Application of Population-Based Linked Data to the Study of Intellectual Disability and Autism

Helen Leonard, E.J. Glasson, A. Bebbington, Geoffrey Hammond, D. Croft, Terri Pikora, J. Fairthorne, Melissa O'Donnell, C.M. O'Leary, M. Hansen, L. Watson, R.W. Francis, Kim Carter, Anne Mckenzie, Carol Bower, J. Bourke, Rebecca Glauert

Research output: Chapter in Book/Conference paperOther chapter contribution

14 Citations (Scopus)


Data linkage is the bringing together of specific datasets from different sources using demographic information on individuals within a population. In Western Australia, systematic record linkages between multiple datasets including births, deaths, and hospital morbidity have occurred since 1997. Linkage to other population datasets related to intellectual disability and autism provides an infrastructure to undertake research in this area. The purpose of this chapter is to use the Western Australian experience to describe the potential of data linkage to improve the understanding of the epidemiology of intellectual disability and autism.Information is provided on the core datasets and specific disability registers available in Western Australia. Some recently developed novel initiatives are also described. One of these involves the linkage of data from a number of other Western Australian jurisdictions such as education, child protection, and justice in addition to health. The other uses a federated approach, developed by the bioinformatics team at the Telethon Institute for Child Health Research, to enable analysis of autism risk factors from international population-based datasets without the data leaving its home base.Examples of published research examining both determinants and outcomes of intellectual disability and autism are reported as well as information on several studies, which are in the planning stages. We also include a section on some of the challenges of data management and describe some of the statistical techniques that have been used.Studies investigating sociodemographic factors, prenatal growth, alcohol exposure, and maternal physical health have identified risk factors associated with intellectual disability and autism. Analyses of outcomes for these children have shown an increased risk of hospitalizations from two to ten times that of the rest of the population. For those with Down syndrome, a quarter of their admissions occurred in the first year of life, with upper respiratory tract infections being the most common cause. Non-Aboriginal children with intellectual disability were shown to have a threefold risk of substantiated child maltreatment and Aboriginal children a twofold risk, after taking parental factors into account. Linked data studies using population data on intellectual disability and autism can help understand the complex multidimensional factors contributing to different outcomes for this particularly vulnerable and underresearched population and provide valuable information for informing policies and programs. © 2013 Elsevier Inc.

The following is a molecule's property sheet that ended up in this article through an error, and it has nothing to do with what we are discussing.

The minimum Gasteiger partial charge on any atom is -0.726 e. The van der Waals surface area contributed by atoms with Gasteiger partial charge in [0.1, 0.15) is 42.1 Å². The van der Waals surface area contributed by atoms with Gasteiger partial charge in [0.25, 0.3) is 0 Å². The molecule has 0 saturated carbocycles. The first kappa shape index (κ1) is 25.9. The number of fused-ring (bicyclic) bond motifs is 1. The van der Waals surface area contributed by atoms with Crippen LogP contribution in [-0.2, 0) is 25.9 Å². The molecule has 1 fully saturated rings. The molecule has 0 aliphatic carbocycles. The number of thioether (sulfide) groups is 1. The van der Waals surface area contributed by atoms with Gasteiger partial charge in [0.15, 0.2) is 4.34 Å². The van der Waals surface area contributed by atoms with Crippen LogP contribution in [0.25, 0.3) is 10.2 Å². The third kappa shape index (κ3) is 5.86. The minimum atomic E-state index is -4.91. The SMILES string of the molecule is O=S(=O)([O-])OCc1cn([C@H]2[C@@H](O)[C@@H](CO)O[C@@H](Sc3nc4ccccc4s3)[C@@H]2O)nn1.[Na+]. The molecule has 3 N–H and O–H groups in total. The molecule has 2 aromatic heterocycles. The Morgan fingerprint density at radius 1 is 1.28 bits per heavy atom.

Original languageEnglish
Title of host publicationInternational Review of Research in Developmental Disabilities
EditorsC. Urbano Richard
PublisherAcademic Press
ISBN (Print)22116095
Publication statusPublished - 2013


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